Theory of consciousness

The conventional view is that consciousness results from interactions between our neurons. Penrose and Hameroff, on the other hand, propose that conscious arises inside the neurons themselves. This happens as a result of quantum processes, which are orchestrated by cellular structures called microtubules. They describe this as “orchestrated objective reduction”, or Orch OR, which is how their theory has come to be known.

Orch OR, broadly speaking, rests on two pillars. One, that in the brain, specifically in microtubules, there exist quantum superposition states. The term refers to quantum systems that exist in multiple states at the same time (think Schrodinger’s cat that is alive and dead until you look at it, at which point it will certainly be dead).

Orch OR’s second pillar is that when we express a specific thought, quantum states spontaneously “collapse” into a single state due to gravitational interactions. The mathematics of this gravity-related collapse, in various scenarios, is described by the “DP model”, named after physicists Lajos Diósi and Penrose.

Testing the theory

In experiments starting 2014, scientists at Italy’s National Institute for Nuclear Physics set out to test the second pillar of Orch OR, based on the DP model. From the results of their experiments in the world’s largest underground laboratory at Gran Sasso, they concluded in Physics of Life Reviews in 2022 that Orch OR, “when based on the simplest version of gravity-related dynamical collapse, is highly implausible in all the cases analysed”.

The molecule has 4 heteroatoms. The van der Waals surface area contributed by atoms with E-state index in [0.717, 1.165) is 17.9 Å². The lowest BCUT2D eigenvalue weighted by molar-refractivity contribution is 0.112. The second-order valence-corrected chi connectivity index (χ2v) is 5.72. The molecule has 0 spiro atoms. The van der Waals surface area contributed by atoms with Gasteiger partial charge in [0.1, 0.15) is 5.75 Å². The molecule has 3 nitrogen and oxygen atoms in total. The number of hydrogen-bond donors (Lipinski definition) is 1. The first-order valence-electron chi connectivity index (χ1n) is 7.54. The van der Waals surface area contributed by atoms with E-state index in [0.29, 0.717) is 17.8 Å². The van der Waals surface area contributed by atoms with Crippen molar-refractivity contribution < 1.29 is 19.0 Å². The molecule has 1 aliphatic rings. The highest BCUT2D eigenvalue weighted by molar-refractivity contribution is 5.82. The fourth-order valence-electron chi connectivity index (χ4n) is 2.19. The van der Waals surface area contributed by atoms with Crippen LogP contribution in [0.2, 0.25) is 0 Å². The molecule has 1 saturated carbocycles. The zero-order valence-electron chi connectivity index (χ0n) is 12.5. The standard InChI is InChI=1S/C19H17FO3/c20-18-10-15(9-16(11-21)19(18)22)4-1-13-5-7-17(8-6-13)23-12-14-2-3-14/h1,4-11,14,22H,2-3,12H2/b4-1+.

That said, the researchers left the door open, because not all variants were tested. “To be sure, the results in this paper do not rule out Orch OR theory in general. Rather, they rule out variants of Orch OR based on the simplest version of the DP theory,” the study’s corresponding author, Catalina Curceanu, said over email.

The first pillar of Orch OR, meanwhile, continues to intrigue scientists. Indeed, there have been indications that quantum phenomena may occur in the brain. In one of the most recent experiments, described in ACS Central Science in 2023, scientists found that electronic energy passing through microtubules defied the predictions of classical physics.

The paper’s co-authors include Penrose, Hameroff and, incidentally, one of Chopra’s co-authors on Quantum Body (the physicist Tuszynski). The paper’s lead author, Aarat Kalra, then at Princeton University, is now an assistant professor of biomedical engineering at IIT Delhi.

“The experiments that I performed measured the distance to which electronic energy can migrate in microtubules (which were extracted from pig brain) … There was an appreciable difference between theoretical (classical) predictions and experimental results,” Kalra said.

What explains the mismatch? While it is possible that quantum effects were at play in the microtubules, Kalra chose not to connect his results directly with Orch OR. “In my opinion,” he said. “the experimental results don’t really do much for or against Orch-OR.”

What next for Orch OR?